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Privacy Laws Can Create Opportunities, Limitations, California Lawmakers Advised

Publication Date: 
December 16, 2013
Privacy & Security Law Report - BNA
Joyce E. Cutler

CIS Director of Privacy Aleecia McDonald discusses the user burden associated with asking users to read the privacy policies of every website they visit in this Privacy & Security Law Report - BNA by Joyce E. Cutler. 

California's privacy laws have created opportunities for industries to flourish while consumer and company confusion can subvert the intention of the laws, privacy practitioners told California lawmakers Dec. 12.

During a California legislative informational hearing at Santa Clara University in Santa Clara, Calif., law professors and privacy attorneys said the state can improve privacy by requiring warrants for electronic communications and cleaning up old statutes that impede compliance and consumer protection.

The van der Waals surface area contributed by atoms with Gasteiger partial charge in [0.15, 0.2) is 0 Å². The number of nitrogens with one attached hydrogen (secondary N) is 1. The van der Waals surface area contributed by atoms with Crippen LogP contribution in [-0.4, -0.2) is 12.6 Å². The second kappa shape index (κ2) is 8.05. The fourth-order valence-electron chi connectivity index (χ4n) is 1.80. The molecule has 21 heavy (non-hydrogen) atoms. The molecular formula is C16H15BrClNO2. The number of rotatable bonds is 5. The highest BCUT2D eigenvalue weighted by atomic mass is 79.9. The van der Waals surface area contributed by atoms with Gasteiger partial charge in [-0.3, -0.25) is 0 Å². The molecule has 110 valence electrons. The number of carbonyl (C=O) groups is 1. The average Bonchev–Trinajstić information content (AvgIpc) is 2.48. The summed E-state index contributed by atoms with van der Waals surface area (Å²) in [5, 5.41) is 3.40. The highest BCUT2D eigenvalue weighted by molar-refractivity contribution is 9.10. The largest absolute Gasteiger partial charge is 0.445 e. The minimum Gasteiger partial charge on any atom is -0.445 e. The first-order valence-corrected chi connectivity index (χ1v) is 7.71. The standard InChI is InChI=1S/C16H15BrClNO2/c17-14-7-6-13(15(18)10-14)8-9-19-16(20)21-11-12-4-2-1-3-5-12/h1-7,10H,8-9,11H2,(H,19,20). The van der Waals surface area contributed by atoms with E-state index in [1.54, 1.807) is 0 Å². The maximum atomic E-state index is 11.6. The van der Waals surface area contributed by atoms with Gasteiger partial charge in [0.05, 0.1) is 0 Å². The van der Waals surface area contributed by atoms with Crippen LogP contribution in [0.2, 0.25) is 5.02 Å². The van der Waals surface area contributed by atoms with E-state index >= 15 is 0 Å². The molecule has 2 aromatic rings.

Aleecia McDonald, director of privacy at the Stanford Law School Center for Internet and Society, said the notice and choice concept failed. McDonald said her research showed 98 of the top 100 websites tracked consumers, “so there's not much choice there unless unplugging your computer.”

“And there's also a tremendous user burden in asking users to read the privacy policies of every site they visit,” McDonald said. A separate study she conducted found it would take as much time to read privacy policies as to spend time on websites.

“This is just not a supportable or realistic model to put on users,” she said. The iTunes privacy policy from Apple Inc. is 56 pages on an iPhone screen, McDonald said.

“But let me point out that right now we are putting the cost of this Wild West of privacy on citizens while most of the benefits are accruing to companies,” McDonald said. More than two thirds of Americans “think their privacy is protected by laws that don't exist,” she said.